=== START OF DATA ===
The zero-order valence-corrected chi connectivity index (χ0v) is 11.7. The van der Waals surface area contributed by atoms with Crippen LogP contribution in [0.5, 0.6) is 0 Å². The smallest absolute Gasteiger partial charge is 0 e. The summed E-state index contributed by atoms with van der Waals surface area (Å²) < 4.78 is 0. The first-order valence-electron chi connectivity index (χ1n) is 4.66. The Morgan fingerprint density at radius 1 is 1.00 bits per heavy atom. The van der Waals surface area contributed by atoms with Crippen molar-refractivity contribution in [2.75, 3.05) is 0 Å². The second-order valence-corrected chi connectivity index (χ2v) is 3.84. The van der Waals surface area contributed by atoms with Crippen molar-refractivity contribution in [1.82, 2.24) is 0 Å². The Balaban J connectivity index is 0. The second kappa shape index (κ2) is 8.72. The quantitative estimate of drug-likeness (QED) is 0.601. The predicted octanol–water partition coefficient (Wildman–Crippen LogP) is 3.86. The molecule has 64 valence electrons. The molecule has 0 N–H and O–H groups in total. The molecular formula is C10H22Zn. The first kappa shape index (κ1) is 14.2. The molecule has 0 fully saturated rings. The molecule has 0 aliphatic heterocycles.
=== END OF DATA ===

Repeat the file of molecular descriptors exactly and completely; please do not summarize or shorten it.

The zero-order valence-corrected chi connectivity index (χ0v) is 11.7. The van der Waals surface area contributed by atoms with Crippen LogP contribution in [0.5, 0.6) is 0 Å². The smallest absolute Gasteiger partial charge is 0 e. The summed E-state index contributed by atoms with van der Waals surface area (Å²) < 4.78 is 0. The first-order valence-electron chi connectivity index (χ1n) is 4.66. The Morgan fingerprint density at radius 1 is 1.00 bits per heavy atom. The van der Waals surface area contributed by atoms with Crippen molar-refractivity contribution in [2.75, 3.05) is 0 Å². The second-order valence-corrected chi connectivity index (χ2v) is 3.84. The van der Waals surface area contributed by atoms with Crippen molar-refractivity contribution in [1.82, 2.24) is 0 Å². The Balaban J connectivity index is 0. The second kappa shape index (κ2) is 8.72. The quantitative estimate of drug-likeness (QED) is 0.601. The predicted octanol–water partition coefficient (Wildman–Crippen LogP) is 3.86. The molecule has 64 valence electrons. The molecule has 0 N–H and O–H groups in total. The molecular formula is C10H22Zn. The first kappa shape index (κ1) is 14.2. The molecule has 0 fully saturated rings. The molecule has 0 aliphatic heterocycles.